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Bug Bounty Program at A-ADS

The security of our operations is our highest priority for many reasons:
We're dealing with our clients' money.
We must protect our partners' privacy.
We have our reputation at stake.
Whether you are a professional security researcher or a beginner, we welcome your security reports. However, we'd love them to be valuable and actionable. That's why we have specific recommendations in their regard.

Security report guidelines

Please provide the information on how the vulnerability you've discovered might be used theoretically and practically, its impact, and all the pertinent details.
Please provide the exact steps on how the vulnerability can be exploited and how we can reproduce the issue ourselves. We'd love to see the demonstration of the attack, which will not affect our existing users. You may create as many test user accounts as you need.
Please submit the bug report via our support channels (email or web site widget) only after you've verified that the bug exists.
Use whatever language you prefer if you don't feel comfortable writing in English.
Please remember that we don't reward you for the already known vulnerabilities listed below. We are leaving the monetary reward you'll get for your report to our discretion. The reward will be paid in bitcoins.
"Vulnerabilities" that affect or are present on other major websites will not be rewarded.

Also, suppose you're a security researcher reading this information. In that case, we'd like to draw your attention to the fact that our SPF record is valid, and we do not deem account deletion a security vulnerability.

We welcome you to help us find flaws in our code by clicking the "Report a bug" button at the bottom of our website.

Known and other issues we will not reward for:

A missing DNS CAA record
HTTP security headers-related issues (unless there is a way to exploit them)
Plain text passwords are sent to our users via email
Most of the information about our publishers' sites and advertisers' campaigns is public
Some IPs of our servers are exposed to the internet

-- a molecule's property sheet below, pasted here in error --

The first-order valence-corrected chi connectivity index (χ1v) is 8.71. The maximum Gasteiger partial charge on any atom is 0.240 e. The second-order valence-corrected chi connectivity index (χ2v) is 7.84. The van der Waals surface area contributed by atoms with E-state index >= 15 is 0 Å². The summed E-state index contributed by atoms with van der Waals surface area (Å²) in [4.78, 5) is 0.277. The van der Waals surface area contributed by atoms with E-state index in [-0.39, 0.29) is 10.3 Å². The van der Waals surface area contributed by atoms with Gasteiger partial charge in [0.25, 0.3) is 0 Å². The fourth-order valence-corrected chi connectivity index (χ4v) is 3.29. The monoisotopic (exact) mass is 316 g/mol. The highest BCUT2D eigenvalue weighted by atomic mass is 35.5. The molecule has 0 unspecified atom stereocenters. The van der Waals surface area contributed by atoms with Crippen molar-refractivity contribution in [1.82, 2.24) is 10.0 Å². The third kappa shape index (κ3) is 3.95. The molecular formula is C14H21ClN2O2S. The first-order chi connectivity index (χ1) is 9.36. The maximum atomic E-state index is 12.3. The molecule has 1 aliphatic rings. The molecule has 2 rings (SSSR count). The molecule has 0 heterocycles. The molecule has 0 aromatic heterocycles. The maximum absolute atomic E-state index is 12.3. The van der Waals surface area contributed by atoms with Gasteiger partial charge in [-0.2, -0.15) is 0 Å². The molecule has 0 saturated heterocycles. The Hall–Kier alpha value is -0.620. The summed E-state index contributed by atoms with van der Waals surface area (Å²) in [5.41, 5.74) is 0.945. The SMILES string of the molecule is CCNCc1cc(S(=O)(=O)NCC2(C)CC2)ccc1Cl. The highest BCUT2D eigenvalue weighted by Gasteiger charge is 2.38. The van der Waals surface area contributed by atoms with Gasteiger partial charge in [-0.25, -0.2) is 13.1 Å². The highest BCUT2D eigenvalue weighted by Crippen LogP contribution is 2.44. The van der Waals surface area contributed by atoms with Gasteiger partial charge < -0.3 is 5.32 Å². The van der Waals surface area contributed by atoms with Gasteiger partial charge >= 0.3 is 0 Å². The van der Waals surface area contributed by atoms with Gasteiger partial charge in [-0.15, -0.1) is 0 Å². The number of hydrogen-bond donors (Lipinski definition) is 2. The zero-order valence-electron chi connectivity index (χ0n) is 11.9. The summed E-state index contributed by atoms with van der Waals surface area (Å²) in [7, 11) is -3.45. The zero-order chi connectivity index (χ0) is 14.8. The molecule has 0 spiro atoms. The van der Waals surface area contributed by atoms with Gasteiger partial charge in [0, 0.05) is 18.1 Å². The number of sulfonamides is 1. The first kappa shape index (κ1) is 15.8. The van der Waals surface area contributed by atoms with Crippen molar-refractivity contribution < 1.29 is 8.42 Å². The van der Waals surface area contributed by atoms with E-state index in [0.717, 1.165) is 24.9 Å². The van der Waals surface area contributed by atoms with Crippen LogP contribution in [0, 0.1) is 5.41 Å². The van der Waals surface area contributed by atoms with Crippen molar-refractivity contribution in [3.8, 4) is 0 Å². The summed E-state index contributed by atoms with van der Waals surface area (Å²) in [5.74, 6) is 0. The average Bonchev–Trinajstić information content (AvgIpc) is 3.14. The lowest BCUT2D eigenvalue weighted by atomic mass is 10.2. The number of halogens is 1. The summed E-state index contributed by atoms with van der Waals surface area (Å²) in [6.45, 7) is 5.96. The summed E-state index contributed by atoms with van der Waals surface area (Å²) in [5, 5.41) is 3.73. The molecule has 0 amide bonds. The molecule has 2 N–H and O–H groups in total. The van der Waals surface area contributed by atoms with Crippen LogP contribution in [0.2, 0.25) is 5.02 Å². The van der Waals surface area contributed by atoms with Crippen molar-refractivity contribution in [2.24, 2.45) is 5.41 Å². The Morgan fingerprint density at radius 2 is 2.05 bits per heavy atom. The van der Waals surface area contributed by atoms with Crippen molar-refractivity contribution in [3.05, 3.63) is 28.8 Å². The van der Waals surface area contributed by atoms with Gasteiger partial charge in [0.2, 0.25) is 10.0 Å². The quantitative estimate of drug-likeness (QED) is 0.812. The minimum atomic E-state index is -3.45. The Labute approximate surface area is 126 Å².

There is a way to terminate a browser session of another user
Ticket Trick vulnerability
The presence of JPEG EXIF metadata
You can press the back button in your browser after logging off and continue to see your logged in user pages
Software versions being exposed unless this could lead to a working exploit against our infrastructure
Rate limit for APIs
HTTP headers injections/forgery - we use SSL for all critical servers
It is possible to find out if a particular email address is already signed up
Our blog config.yml is publicly accessible domain can potentially be used for spoofing but it's a separate domain created specifically for link redirection

Hall of fame

2024-05-01 Eslam Monex has reported a misconfigured web server which allowed to browse its internal structure. No user data or information has been compromised. The issue has been resolved. The reward ($50) has been paid.

2022-05-12 It's possible for the attacker to lock the user out of their session for several hours by brute forcing the user password. The fix is pending. We were first notified about the issue more than a year ago but we forgot to mention it here since it's not trivial to exploit: you need to know the victim's email address. The reward is yet to be determined and sent.

2022-04-06 Foysal Ahmed reported an XSS vulnerability which we thought we had already fixed but it resurfaced again due to massive code changes. We're now fixing the vulnerability, the reward is yet to be determined and paid.

2022-03-02 Google CAPTCHA protection could be circumvented under certain conditions. Google fixed the issue on their side.

2022-02-12 Tushar Sharma reported that rate-limiting of certain user actions wasn't enforced under special conditions. The vulnerability is being fixed ($100).

2021-11-05 A security researcher discovered that we are not properly utilizing CSRF headers under some conditions ($150).

2021-11-05 Koutrouss Naddara found an A-ADS server which is available via HTTP as opposed to HTTPS. The fix is pending ($40).

2021-09-03 Khan Mamun (@mamunwhh) found out that we expose the NGINX version ($20).

2021-09-02 Muhammad Julfikar Hyder reported that some of our internal technical data is publicly available.